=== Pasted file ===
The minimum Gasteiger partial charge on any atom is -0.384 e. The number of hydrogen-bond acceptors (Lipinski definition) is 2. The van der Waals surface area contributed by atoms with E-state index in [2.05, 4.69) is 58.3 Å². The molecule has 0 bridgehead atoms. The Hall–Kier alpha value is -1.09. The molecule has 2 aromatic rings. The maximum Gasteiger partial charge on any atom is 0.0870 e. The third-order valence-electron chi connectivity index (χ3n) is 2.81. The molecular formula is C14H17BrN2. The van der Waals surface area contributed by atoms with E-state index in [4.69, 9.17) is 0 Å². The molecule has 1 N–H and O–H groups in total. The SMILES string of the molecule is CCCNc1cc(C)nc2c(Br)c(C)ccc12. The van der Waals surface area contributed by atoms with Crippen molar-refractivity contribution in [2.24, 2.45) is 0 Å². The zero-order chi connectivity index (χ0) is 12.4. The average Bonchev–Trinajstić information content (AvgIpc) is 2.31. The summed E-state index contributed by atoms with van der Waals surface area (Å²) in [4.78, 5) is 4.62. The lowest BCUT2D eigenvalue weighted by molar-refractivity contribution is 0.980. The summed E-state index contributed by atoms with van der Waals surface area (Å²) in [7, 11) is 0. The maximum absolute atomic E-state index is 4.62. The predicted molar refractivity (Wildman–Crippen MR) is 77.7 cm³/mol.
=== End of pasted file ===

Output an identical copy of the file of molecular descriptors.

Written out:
The minimum Gasteiger partial charge on any atom is -0.384 e. The number of hydrogen-bond acceptors (Lipinski definition) is 2. The van der Waals surface area contributed by atoms with E-state index in [2.05, 4.69) is 58.3 Å². The molecule has 0 bridgehead atoms. The Hall–Kier alpha value is -1.09. The molecule has 2 aromatic rings. The maximum Gasteiger partial charge on any atom is 0.0870 e. The third-order valence-electron chi connectivity index (χ3n) is 2.81. The molecular formula is C14H17BrN2. The van der Waals surface area contributed by atoms with E-state index in [4.69, 9.17) is 0 Å². The molecule has 1 N–H and O–H groups in total. The SMILES string of the molecule is CCCNc1cc(C)nc2c(Br)c(C)ccc12. The van der Waals surface area contributed by atoms with Crippen molar-refractivity contribution in [2.24, 2.45) is 0 Å². The zero-order chi connectivity index (χ0) is 12.4. The average Bonchev–Trinajstić information content (AvgIpc) is 2.31. The summed E-state index contributed by atoms with van der Waals surface area (Å²) in [4.78, 5) is 4.62. The lowest BCUT2D eigenvalue weighted by molar-refractivity contribution is 0.980. The summed E-state index contributed by atoms with van der Waals surface area (Å²) in [7, 11) is 0. The maximum absolute atomic E-state index is 4.62. The predicted molar refractivity (Wildman–Crippen MR) is 77.7 cm³/mol.